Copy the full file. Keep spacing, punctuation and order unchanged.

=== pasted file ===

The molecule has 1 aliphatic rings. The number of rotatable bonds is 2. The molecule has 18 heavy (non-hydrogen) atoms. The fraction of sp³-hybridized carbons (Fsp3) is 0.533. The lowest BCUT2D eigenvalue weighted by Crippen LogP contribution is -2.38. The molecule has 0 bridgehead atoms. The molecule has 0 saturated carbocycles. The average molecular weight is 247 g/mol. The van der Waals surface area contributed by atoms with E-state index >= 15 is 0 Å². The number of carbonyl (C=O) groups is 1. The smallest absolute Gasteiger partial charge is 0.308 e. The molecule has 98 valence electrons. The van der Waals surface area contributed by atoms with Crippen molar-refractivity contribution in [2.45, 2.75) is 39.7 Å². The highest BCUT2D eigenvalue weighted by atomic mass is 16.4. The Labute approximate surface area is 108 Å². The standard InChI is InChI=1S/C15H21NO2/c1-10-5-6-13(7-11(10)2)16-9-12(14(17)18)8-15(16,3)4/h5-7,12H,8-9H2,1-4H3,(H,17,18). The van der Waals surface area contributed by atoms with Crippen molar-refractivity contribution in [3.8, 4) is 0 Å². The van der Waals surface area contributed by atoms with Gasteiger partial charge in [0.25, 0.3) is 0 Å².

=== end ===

The molecule has 1 aliphatic rings. The number of rotatable bonds is 2. The molecule has 18 heavy (non-hydrogen) atoms. The fraction of sp³-hybridized carbons (Fsp3) is 0.533. The lowest BCUT2D eigenvalue weighted by Crippen LogP contribution is -2.38. The molecule has 0 bridgehead atoms. The molecule has 0 saturated carbocycles. The average molecular weight is 247 g/mol. The van der Waals surface area contributed by atoms with E-state index >= 15 is 0 Å². The number of carbonyl (C=O) groups is 1. The smallest absolute Gasteiger partial charge is 0.308 e. The molecule has 98 valence electrons. The van der Waals surface area contributed by atoms with Crippen molar-refractivity contribution in [2.45, 2.75) is 39.7 Å². The highest BCUT2D eigenvalue weighted by atomic mass is 16.4. The Labute approximate surface area is 108 Å². The standard InChI is InChI=1S/C15H21NO2/c1-10-5-6-13(7-11(10)2)16-9-12(14(17)18)8-15(16,3)4/h5-7,12H,8-9H2,1-4H3,(H,17,18). The van der Waals surface area contributed by atoms with Crippen molar-refractivity contribution in [3.8, 4) is 0 Å². The van der Waals surface area contributed by atoms with Gasteiger partial charge in [0.25, 0.3) is 0 Å².